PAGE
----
A Brief History of the Anishinaabe Trapping in the Treaty # 3 Area Quoted by the late Elder Charlie Fisher’s Paper
For the Anishinaabe people, trapping is not simply a satisfying way of livelihood. Trapping is the Anishinaabe way and is foremost a spiritual activity. At its most basic level, it means:
- Giving respect for the land and animals in the Anishinaabe was so that life on the land will be renewed;
- Giving respect for those people who have sacred knowledge of how to trap in a sustainable way based on Anishinaabe teachings and knowledge.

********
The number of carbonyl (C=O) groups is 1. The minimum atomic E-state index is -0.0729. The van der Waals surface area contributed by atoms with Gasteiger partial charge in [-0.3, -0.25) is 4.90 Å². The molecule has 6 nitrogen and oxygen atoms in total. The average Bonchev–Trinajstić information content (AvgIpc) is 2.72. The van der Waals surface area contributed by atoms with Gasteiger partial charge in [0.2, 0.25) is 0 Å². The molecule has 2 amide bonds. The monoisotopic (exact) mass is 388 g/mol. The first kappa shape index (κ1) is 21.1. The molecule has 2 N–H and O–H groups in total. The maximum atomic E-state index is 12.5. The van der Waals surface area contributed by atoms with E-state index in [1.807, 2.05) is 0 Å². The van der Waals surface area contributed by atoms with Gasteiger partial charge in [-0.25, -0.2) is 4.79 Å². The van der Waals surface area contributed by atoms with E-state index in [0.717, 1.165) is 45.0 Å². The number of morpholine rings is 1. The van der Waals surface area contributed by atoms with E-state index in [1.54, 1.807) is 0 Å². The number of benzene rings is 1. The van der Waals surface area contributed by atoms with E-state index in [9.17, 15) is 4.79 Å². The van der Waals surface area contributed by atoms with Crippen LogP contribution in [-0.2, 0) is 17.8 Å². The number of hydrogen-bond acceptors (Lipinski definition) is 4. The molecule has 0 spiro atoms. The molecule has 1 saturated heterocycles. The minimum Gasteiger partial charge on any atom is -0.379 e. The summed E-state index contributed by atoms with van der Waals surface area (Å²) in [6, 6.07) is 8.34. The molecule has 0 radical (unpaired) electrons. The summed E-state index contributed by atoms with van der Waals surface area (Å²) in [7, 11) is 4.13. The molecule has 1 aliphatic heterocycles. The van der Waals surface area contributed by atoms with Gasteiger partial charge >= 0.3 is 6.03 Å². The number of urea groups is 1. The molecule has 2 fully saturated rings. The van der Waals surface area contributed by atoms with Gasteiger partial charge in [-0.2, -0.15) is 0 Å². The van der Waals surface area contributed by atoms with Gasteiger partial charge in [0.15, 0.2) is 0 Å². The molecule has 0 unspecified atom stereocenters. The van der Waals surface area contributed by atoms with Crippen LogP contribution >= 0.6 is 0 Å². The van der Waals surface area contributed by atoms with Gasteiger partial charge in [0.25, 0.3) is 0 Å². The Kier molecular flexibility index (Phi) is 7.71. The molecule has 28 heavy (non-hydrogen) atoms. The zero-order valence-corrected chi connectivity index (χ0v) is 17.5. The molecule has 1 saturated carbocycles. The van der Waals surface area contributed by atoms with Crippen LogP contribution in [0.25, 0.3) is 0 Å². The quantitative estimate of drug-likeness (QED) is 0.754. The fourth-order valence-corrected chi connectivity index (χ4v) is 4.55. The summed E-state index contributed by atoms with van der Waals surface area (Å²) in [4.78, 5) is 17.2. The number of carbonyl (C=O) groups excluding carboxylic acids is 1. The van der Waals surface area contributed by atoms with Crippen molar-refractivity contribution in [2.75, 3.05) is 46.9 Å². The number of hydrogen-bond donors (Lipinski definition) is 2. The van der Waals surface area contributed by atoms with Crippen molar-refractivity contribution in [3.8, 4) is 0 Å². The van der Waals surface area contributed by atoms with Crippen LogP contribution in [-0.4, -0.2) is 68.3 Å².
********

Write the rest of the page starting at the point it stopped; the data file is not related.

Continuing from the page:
Our Anishinaabe way of trapping is not something that was only valuable in bygone days. It is a way of life that has its own value for our people today. In our sacred way of respect in trapping we followed the practices that are necessary to renew life on the land. This included our sacred spiritual ways. When we trapped a beaver, we put as many as seven parts of it back in the water. When we trapped a muskrat, we put three parts back in the water. This was the way of respect that we followed for all animals.
Our Anishinaabe sacred people never talk about the “management “of “fur bearing resources”. In terms of Anishinaabe people, these animals are better understood as our relatives. Many of them are clan doodems of our people. We have our own ways of speaking about them and relating to them. Our knowledge of our animals is often expressed in the language of our ceremonies. Our knowledge has arisen out of our relationship to our lands and animals.